Not really. I just make whatever I want to make. I let the label take care of that. I’ll tell you what is annoying in the industry, when you have people in the studio trying to micro manage because I’m very stubborn and I know what I want so when I’m in the studio I want to work. I hate when people try to micro manage, it’s kind of like a job for A&Rs to give advice and put together songs but when it comes to me I know what I want to do. I am not a very good listener when it comes to other people critiquing my music. Regardless if someone is trying to change me or not I just don’t pay it any mind because I will do what I want to do no matter what it just annoys me when someone thinks they have the right to change that.
You were a featured act on two big tours this year (Hip Hop Live and Rock the Bells) how were you able to get put on to those tours which feature such well established live acts?
For Rock the Bells it really happened through word of mouth and the producers of the tour hearing about me. They wanted to see what I could do on stage and the fact that I was the only southern artist on the tour it showed me how they would take my music for a very hip-hop oriented tour. For the Hip Hop Live tour I was not the only southern act because David Banner was on that too. With that tour it was cool because we had a live band and I felt good to be in the roster with Talib Kweli and David Banner. Especially because of being in front of a band because it is very live and organic. You can do a lot of improvisation for example at the end of one show David Banner, Talib Kweli, Playboy Tre, and I freestyled for over an hour. That was all pretty dope.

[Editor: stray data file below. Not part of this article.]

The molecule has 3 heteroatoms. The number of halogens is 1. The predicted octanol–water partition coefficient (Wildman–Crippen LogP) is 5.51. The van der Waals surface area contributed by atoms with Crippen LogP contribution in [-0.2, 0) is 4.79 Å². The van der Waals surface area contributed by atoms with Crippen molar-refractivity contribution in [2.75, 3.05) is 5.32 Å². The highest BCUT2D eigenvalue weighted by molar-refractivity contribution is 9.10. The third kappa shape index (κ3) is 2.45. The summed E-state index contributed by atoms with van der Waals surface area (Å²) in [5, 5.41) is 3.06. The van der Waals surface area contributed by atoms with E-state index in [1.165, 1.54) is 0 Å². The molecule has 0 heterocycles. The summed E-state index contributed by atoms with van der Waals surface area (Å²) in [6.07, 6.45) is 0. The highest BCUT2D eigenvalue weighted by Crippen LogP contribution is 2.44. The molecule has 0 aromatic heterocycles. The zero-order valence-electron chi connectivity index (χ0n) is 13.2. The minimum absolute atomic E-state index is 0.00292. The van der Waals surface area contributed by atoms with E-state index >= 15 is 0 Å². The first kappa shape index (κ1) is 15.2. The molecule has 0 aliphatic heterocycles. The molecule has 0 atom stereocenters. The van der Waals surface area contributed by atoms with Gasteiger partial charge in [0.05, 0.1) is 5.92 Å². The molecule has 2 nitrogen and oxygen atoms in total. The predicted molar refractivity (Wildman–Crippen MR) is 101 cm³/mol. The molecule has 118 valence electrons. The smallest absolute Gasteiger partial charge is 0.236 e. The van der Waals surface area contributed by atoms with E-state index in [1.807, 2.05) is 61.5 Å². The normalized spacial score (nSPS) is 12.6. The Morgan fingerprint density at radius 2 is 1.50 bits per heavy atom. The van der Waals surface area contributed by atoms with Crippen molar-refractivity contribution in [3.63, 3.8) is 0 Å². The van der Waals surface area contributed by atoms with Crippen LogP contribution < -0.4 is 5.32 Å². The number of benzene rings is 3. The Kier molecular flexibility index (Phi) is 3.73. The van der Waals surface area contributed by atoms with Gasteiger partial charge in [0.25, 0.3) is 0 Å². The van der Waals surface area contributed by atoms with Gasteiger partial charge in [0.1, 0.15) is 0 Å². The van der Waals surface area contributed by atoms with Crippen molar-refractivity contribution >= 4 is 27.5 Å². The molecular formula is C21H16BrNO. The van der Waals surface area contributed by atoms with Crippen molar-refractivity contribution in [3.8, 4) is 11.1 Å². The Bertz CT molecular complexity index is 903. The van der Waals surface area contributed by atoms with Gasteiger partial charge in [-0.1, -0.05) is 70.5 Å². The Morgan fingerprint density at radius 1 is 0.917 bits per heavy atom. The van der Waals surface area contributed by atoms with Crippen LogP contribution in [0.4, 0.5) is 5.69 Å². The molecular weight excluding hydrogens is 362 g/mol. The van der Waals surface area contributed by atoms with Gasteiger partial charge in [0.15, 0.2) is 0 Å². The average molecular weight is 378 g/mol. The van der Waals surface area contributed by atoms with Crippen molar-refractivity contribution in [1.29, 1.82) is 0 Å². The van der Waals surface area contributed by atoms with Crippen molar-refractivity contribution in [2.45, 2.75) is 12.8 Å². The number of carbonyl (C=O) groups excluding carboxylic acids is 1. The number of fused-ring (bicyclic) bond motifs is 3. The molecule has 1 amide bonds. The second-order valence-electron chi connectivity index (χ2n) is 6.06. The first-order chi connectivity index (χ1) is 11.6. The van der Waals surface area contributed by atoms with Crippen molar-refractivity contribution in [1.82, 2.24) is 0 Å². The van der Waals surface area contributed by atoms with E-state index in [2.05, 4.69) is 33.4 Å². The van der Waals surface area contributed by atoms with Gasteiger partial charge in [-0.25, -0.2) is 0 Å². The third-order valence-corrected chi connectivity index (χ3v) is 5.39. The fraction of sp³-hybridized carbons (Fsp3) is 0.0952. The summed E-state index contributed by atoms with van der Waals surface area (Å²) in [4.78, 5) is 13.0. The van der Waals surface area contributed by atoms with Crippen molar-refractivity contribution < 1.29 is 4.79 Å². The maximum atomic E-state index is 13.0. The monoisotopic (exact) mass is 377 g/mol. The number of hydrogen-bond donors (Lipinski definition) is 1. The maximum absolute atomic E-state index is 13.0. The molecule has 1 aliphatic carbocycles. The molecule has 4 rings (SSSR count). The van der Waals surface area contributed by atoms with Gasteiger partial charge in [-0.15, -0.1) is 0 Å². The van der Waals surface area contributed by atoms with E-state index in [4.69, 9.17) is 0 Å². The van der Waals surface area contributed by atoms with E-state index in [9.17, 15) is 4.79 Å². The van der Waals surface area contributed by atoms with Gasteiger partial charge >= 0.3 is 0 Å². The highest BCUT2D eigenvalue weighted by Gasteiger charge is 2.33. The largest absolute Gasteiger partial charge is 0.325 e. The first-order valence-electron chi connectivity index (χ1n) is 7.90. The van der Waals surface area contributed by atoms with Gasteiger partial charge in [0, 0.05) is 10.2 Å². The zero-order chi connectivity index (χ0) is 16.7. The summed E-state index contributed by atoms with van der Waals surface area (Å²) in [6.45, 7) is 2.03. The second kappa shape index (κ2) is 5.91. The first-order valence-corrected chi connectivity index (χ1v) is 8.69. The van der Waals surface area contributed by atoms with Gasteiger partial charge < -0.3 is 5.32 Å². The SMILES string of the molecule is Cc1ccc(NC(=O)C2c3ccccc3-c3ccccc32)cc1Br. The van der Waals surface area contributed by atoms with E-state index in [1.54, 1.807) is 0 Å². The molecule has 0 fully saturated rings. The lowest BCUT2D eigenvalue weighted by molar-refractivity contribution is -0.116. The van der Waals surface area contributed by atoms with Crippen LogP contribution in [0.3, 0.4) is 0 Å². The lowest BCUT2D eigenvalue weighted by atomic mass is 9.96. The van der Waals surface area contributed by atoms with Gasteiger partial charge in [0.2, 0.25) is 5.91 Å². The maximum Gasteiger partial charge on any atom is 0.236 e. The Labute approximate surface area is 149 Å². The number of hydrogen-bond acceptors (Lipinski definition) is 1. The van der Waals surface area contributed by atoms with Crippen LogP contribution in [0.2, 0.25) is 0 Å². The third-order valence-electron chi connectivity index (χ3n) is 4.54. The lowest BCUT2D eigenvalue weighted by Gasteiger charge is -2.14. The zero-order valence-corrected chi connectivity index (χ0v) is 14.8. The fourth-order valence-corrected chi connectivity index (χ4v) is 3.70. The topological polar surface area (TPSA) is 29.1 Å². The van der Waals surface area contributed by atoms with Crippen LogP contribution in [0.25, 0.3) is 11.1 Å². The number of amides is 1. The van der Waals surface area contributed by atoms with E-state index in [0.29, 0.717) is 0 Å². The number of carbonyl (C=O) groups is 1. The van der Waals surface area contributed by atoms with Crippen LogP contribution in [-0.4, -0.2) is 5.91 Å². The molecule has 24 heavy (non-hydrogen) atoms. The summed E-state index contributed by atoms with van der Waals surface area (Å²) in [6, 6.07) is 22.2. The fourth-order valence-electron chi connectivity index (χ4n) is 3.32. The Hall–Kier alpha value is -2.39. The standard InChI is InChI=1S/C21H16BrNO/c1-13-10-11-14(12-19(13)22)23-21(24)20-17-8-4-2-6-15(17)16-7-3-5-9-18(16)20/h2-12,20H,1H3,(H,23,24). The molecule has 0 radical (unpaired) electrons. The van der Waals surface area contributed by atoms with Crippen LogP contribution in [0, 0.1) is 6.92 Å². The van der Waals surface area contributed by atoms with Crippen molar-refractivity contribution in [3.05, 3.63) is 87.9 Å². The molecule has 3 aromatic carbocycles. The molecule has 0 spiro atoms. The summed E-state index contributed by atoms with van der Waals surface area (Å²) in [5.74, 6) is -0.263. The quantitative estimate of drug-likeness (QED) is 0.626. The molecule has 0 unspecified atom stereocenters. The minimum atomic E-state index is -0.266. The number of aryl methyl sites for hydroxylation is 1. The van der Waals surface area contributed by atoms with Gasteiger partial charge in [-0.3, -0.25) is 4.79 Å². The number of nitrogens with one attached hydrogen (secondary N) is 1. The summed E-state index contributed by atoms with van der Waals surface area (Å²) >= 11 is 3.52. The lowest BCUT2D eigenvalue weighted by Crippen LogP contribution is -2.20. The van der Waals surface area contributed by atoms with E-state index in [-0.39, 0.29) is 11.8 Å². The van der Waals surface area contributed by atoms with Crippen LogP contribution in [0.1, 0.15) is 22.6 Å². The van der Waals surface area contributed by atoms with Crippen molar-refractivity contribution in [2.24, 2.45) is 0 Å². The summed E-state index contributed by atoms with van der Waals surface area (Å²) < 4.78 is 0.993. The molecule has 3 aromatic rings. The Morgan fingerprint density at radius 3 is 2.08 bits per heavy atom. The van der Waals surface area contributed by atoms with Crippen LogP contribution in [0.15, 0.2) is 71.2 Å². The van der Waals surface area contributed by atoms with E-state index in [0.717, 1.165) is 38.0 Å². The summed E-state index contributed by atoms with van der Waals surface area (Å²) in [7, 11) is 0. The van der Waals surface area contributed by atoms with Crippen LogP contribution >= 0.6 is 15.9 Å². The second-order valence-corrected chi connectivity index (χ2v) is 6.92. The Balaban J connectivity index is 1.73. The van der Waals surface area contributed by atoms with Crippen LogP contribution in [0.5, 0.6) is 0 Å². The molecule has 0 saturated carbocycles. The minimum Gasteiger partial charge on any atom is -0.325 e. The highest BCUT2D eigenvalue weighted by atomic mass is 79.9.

What’s the situation with your debut album? Have you started selecting tracks yet?
I actually have tons and tons of songs but I don’t think I have a masterpiece yet. So far if I put it out now I think it would be a great album but not a masterpiece. I want it to be one of those albums that lasts for decades and centuries. I’m just really trying to keep everything under wraps.